DELMAR, Iowa — Curtis Claeys began his career in agriculture in uncommon fashion.
“I’m a first-generation farmer,” he says. “You don’t see many of those.”
Claeys, who farms near Delmar in Clinton County, started farming on a 50-50 share with an older neighbor in 1974.
“He gave me a chance, and I have always appreciated it,” he says.
Claeys was named the 2018 Outstanding Commercial Producer recently by the Iowa Cattlemen’s Association.
He and his son Kendall operate a 250-cow commercial herd on their eastern Iowa farm and also feed 650 head annually. Most of their cattle end up in high-quality programs for Iowa Premium Beef in Tama and Aurora Packing Co. in Aurora, Ill.
Claeys worked for a dairy farmer while in high school. He endured the farm crisis of the 1980s and was able to buy ground in the late-80s and early-90s as he built his cow herd.
“My commercial herd was born out of cows I bought at the sale barn,” he says.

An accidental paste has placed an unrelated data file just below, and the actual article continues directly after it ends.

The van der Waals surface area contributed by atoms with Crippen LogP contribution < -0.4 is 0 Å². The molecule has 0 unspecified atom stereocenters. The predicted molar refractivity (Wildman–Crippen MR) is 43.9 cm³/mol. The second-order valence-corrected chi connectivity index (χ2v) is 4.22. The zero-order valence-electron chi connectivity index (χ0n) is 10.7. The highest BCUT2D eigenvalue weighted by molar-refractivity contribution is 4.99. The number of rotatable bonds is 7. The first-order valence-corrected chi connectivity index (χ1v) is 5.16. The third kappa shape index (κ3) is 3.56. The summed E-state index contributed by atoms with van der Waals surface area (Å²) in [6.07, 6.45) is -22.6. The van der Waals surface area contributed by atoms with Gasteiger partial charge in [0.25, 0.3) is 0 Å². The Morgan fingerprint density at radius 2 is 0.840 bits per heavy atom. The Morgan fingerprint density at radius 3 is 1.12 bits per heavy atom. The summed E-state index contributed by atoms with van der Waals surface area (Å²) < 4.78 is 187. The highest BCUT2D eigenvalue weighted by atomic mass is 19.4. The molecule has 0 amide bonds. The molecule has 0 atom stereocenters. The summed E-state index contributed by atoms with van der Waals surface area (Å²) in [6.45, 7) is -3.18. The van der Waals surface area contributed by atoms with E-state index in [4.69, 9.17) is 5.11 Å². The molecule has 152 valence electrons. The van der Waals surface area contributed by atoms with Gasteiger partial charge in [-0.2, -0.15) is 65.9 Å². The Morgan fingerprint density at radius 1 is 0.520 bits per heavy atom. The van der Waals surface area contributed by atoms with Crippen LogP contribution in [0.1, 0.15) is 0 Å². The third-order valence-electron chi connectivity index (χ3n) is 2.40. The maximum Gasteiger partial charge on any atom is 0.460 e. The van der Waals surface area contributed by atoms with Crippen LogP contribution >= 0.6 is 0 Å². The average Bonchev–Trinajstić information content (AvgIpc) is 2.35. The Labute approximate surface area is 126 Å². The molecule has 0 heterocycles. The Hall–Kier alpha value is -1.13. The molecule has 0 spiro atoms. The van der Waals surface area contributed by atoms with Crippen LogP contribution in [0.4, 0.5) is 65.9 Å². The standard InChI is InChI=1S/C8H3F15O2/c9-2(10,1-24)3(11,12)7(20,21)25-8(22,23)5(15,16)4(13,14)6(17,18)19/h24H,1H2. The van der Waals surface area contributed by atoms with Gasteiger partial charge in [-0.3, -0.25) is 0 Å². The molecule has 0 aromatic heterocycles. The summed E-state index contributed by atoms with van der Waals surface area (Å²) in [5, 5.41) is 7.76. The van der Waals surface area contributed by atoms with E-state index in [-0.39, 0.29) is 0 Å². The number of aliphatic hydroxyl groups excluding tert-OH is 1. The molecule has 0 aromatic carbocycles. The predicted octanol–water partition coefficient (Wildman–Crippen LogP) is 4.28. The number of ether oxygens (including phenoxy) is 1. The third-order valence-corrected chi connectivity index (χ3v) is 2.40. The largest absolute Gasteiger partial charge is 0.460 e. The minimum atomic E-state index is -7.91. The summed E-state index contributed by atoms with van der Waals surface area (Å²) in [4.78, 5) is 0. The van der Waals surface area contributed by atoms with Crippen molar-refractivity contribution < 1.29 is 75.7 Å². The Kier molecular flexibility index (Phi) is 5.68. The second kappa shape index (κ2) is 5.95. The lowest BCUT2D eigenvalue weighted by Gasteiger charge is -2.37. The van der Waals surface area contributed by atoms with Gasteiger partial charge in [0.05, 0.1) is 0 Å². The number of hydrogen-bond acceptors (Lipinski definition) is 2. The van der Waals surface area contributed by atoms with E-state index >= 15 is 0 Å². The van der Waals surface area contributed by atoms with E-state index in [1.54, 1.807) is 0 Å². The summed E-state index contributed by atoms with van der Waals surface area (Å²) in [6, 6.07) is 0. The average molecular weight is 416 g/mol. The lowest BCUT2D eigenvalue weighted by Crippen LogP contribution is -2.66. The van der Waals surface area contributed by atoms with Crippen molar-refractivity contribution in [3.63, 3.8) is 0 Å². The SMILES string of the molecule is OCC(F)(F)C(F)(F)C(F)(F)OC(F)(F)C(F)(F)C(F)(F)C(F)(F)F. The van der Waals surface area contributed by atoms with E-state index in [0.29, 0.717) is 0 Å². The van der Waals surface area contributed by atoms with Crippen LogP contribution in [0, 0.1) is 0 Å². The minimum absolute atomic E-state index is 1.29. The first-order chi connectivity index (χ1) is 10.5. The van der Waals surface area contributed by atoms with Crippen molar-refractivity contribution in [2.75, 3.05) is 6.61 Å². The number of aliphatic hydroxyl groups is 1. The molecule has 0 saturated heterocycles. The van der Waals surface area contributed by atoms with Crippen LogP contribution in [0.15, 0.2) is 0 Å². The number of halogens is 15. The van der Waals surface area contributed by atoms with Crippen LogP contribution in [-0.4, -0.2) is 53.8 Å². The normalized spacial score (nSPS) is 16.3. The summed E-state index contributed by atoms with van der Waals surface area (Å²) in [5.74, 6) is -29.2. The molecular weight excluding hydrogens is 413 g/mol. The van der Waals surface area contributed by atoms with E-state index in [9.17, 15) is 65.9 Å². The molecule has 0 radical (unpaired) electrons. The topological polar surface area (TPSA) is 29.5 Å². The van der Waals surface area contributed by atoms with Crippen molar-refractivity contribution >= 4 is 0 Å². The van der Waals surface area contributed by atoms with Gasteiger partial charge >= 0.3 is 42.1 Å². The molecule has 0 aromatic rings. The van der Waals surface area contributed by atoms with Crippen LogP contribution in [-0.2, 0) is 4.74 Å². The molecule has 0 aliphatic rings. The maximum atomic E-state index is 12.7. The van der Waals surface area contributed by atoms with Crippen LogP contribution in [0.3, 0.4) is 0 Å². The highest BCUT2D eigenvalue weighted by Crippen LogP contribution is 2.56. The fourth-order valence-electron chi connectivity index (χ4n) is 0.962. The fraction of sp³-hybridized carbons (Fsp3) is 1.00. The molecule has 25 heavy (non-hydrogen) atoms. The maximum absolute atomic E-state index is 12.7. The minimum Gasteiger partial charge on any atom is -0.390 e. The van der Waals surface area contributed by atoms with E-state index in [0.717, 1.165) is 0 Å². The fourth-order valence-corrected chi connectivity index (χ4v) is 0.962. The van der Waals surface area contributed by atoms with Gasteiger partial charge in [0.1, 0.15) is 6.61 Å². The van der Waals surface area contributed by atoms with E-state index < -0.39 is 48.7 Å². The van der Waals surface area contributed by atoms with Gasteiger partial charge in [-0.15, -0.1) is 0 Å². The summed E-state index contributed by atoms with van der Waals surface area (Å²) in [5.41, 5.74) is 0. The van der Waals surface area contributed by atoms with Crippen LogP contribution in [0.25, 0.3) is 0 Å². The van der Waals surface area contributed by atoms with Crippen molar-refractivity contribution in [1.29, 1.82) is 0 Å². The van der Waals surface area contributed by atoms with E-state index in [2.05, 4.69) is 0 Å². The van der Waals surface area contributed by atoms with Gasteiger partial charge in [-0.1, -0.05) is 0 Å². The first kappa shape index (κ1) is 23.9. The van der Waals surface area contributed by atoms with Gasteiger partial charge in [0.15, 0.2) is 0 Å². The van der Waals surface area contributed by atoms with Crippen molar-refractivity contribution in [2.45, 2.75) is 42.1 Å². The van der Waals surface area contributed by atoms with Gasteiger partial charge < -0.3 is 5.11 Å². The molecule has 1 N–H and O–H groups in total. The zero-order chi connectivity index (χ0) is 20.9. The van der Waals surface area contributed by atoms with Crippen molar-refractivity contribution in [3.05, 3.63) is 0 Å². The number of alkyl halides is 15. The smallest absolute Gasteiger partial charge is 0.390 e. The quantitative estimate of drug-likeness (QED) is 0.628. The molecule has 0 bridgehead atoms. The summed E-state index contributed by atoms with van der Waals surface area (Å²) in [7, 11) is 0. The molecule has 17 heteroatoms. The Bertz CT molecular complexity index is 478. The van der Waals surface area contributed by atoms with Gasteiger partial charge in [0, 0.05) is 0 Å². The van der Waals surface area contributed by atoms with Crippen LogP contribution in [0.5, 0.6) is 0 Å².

But that has changed since Kendall returned to the farm, including the last five years as a full-time partner with his father. He began tinkering with genetics, using bulls purchased out of the ICA bull test and AI to build a better cow.
“Kendall really came in and improved our herd tremendously,” Claeys says, adding they use primarily Angus and Simmental genetics.
The operation keeps detailed performance records and uses those records to make decisions regarding culling and sire selection. In six years, the Claeys farm has achieved a 95-pound increase in yearling weight, while decreasing instances of calving difficulty to zero.
Claeys has made improvements to the operation over several years, including construction of a slatted confinement building. The family also recently began a locker beef program to sell directly to consumers.
“We are very pleased at the steps we’ve made over the past few years,” Claeys says.
He has also been very active in the community, serving on the county fair board, and he just recently began a term on the Iowa State Fair board. Kendall serves on the board for the Clinton County Cattlemen.
Claeys says he and his family sat down several years ago and developed a plan allowing Kendall to farm.
“We are very fortunate that he wanted to come back,” he says. “I’ve turned the bulk of the management over to Kendall, and I’m glad to be rid of it. I’m happy to just feed cattle and haul manure.”